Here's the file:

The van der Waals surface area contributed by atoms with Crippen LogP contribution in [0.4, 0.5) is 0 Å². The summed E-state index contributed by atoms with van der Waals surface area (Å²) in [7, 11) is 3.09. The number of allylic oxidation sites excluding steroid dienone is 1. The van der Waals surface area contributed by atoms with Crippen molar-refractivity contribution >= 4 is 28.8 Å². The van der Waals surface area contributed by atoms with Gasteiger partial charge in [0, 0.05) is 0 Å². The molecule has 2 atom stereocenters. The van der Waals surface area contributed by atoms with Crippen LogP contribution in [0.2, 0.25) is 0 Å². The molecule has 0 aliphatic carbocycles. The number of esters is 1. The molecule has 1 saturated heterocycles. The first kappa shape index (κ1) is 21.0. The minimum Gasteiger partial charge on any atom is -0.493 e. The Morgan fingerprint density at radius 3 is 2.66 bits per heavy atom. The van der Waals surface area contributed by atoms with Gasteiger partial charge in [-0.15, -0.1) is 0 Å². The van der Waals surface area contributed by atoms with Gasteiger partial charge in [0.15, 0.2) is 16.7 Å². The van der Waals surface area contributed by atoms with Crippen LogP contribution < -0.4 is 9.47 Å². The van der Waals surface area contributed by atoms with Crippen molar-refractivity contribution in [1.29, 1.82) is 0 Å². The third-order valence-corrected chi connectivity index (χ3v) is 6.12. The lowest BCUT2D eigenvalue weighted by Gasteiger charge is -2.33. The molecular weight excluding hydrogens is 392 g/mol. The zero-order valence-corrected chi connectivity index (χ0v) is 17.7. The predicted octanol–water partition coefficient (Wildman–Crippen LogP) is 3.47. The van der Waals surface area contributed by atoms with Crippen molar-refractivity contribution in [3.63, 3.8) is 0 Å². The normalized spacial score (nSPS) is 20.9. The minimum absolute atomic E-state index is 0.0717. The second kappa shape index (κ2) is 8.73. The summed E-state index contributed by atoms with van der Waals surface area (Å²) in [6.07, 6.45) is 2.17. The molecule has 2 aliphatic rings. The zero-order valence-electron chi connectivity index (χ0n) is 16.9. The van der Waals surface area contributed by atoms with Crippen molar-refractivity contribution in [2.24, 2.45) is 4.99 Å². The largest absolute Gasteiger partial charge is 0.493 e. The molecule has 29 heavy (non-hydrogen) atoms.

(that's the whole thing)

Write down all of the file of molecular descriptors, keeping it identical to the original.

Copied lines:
The van der Waals surface area contributed by atoms with Crippen LogP contribution in [0.4, 0.5) is 0 Å². The summed E-state index contributed by atoms with van der Waals surface area (Å²) in [7, 11) is 3.09. The number of allylic oxidation sites excluding steroid dienone is 1. The van der Waals surface area contributed by atoms with Crippen molar-refractivity contribution >= 4 is 28.8 Å². The van der Waals surface area contributed by atoms with Gasteiger partial charge in [0, 0.05) is 0 Å². The molecule has 2 atom stereocenters. The van der Waals surface area contributed by atoms with Crippen LogP contribution in [0.2, 0.25) is 0 Å². The molecule has 0 aliphatic carbocycles. The number of esters is 1. The molecule has 1 saturated heterocycles. The first kappa shape index (κ1) is 21.0. The minimum Gasteiger partial charge on any atom is -0.493 e. The Morgan fingerprint density at radius 3 is 2.66 bits per heavy atom. The van der Waals surface area contributed by atoms with Gasteiger partial charge in [-0.15, -0.1) is 0 Å². The van der Waals surface area contributed by atoms with Gasteiger partial charge in [0.15, 0.2) is 16.7 Å². The van der Waals surface area contributed by atoms with Crippen LogP contribution < -0.4 is 9.47 Å². The van der Waals surface area contributed by atoms with Crippen molar-refractivity contribution in [1.29, 1.82) is 0 Å². The third-order valence-corrected chi connectivity index (χ3v) is 6.12. The lowest BCUT2D eigenvalue weighted by Gasteiger charge is -2.33. The molecular weight excluding hydrogens is 392 g/mol. The zero-order valence-corrected chi connectivity index (χ0v) is 17.7. The predicted octanol–water partition coefficient (Wildman–Crippen LogP) is 3.47. The van der Waals surface area contributed by atoms with Crippen molar-refractivity contribution in [3.63, 3.8) is 0 Å². The normalized spacial score (nSPS) is 20.9. The minimum absolute atomic E-state index is 0.0717. The second kappa shape index (κ2) is 8.73. The summed E-state index contributed by atoms with van der Waals surface area (Å²) in [6.07, 6.45) is 2.17. The molecule has 2 aliphatic rings. The zero-order valence-electron chi connectivity index (χ0n) is 16.9. The van der Waals surface area contributed by atoms with Crippen molar-refractivity contribution in [2.24, 2.45) is 4.99 Å². The largest absolute Gasteiger partial charge is 0.493 e. The molecule has 29 heavy (non-hydrogen) atoms.